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CA Tries to Preserve Environment Clout 09/19 06:11

   SACRAMENTO, Calif. (AP) -- In eliminating California's authority to set its 
own emission standards for cars and trucks, the Trump administration would take 
away leverage the state needs to convince the world's largest automakers to 
make more environmentally friendly vehicles.

   But one California lawmaker is already working on a way to preserve at least 
some of the state's environmental muscle: rebates for electric cars.

   California residents who buy or lease a zero-emission vehicle can get up to 
$7,000 from the state. A bill by Democratic Assemblyman Phil Ting would mean 
people could only get that money if they buy a car from a company that has 
agreed to follow California's emission standards.

   The proposal comes as the Trump administration on Wednesday announced it was 
revoking California's authority to set its own auto emission standards --- 
authority it has had for decades under a waiver from the federal Clean Air Act.

   California has 35 million registered vehicles, giving it outsized influence 
with the auto industry. That heft was on display in July, when Democratic Gov. 
Gavin Newsom announced four automakers --- Ford, BMW, Honda and Volkswagen --- 
agreed to follow California's standards, bypassing the Trump administration, 
which had been working on new rules.

   California officials have been negotiating with other automakers to follow 
suit, but those talks stalled Wednesday when Trump announced, via Twitter, that 
he was revoking California's authority to set its own emission standards.

   But Ting's proposal, first reported by CalMatters, shows California has 
other ways it could entice automakers to follow its environmental lead. David 
Vogel, a professor emeritus of business ethics at the Haas School of Business 
of the University of California-Berkeley, noted California could accomplish its 
goals through various tax changes, which the federal government could not stop.

   "Even if the Trump administration would win on this, California could use 
taxes to accomplish much of the same goals," Vogel said. "The federal 
government would have less of an ability to challenge, because states can 
pretty much tax who they want."

   The California Legislature adjourned for the year last week. But before they 
left, they amended Assembly Bill 40 to include the new language so they could 
debate it when they return to work in January.

   State officials could use the tactic to aid negotiations with Toyota and 
General Motors, two manufacturers that make electric cars but have so far not 
agreed to California's emission standards. It's unclear how effective the law 
would be as California's Clean Vehicle Rebate Project has a waiting list.

   A Toyota spokesman declined to comment.

   Ting, through a spokeswoman, declined to comment. But he is scheduled to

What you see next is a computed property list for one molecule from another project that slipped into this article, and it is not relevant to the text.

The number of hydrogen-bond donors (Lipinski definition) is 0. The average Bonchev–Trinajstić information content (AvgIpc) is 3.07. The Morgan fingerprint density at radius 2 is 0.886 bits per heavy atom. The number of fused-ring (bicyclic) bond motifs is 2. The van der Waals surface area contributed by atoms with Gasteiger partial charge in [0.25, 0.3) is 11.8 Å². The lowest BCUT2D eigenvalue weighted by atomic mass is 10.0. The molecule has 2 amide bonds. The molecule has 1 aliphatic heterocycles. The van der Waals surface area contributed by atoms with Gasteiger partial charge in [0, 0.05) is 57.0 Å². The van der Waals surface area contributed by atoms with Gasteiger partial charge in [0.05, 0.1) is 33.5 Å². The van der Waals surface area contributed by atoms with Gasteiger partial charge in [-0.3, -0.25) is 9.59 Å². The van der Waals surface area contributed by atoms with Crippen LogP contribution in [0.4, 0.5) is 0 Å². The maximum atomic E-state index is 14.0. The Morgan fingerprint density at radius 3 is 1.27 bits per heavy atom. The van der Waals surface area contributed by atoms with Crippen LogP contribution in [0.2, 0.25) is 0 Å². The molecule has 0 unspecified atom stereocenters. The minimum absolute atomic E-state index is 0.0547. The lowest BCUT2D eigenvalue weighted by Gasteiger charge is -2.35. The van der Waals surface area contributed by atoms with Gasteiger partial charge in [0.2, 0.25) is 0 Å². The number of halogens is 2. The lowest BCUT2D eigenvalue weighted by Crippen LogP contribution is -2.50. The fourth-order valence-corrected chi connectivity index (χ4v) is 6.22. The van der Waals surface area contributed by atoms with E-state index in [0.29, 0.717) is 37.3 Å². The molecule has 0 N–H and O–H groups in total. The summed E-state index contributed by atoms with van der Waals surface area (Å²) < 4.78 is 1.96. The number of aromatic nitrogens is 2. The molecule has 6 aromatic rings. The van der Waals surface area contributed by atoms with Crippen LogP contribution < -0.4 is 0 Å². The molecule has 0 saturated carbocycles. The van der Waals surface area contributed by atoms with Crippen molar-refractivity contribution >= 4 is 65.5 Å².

speak with reporters about the issue on Thursday.

   Asked about the proposal on Wednesday, California Gov. Gavin Newsom said he 
would make an announcement by Friday, but he did not elaborate.

   In a tweet, Trump said his action to revoke California's authority to set 
its own emission standards would result in less expensive, safer cars. He also 
predicted Americans would purchase more new cars, which would result in cleaner 
air as older models are taken off the roads.

   "Many more cars will be produced under the new and uniform standard, meaning 
significantly more JOBS, JOBS, JOBS! Automakers should seize this opportunity 
because without this alternative to California, you will be out of business," 
Trump tweeted.

   U.S. automakers contend that without year-over-year increases in fuel 
efficiency that align with global market realities their vehicles could be less 
competitive, potentially resulting in job losses. However, most of the industry 
favors increases in standards that are less than the Obama-era requirements, 
saying their consumers are gravitating to SUVs and trucks rather than buying 
more efficient cars.

   Top California officials and environmental groups pledged legal action on 
Wednesday to stop the rollback, potentially tying up the issue for years in 
federal courts. The U.S. transportation sector is the nation's biggest single 
source of greenhouse gasses.

   Trump's claim that his proposal would result in a cleaner environment is 
contrary to his own administration's estimate that by freezing economy 
standards, U.S. fuel consumption would increase by about 500,000 barrels per 
day, a 2% to 3% increase. Environmental groups predict even more fuel consumed, 
resulting in higher pollution.

   The administration argues that lower-cost vehicles would allow more people 
to buy new ones that are safer, cutting roadway deaths by 12,700 lives through 
the 2029 model year. But The Associated Press reported last year that internal 
EPA emails show senior career officials privately questioned the 
administration's calculations, saying the proposed freeze would actually 
modestly increase highway fatalities, by about 17 deaths annually.


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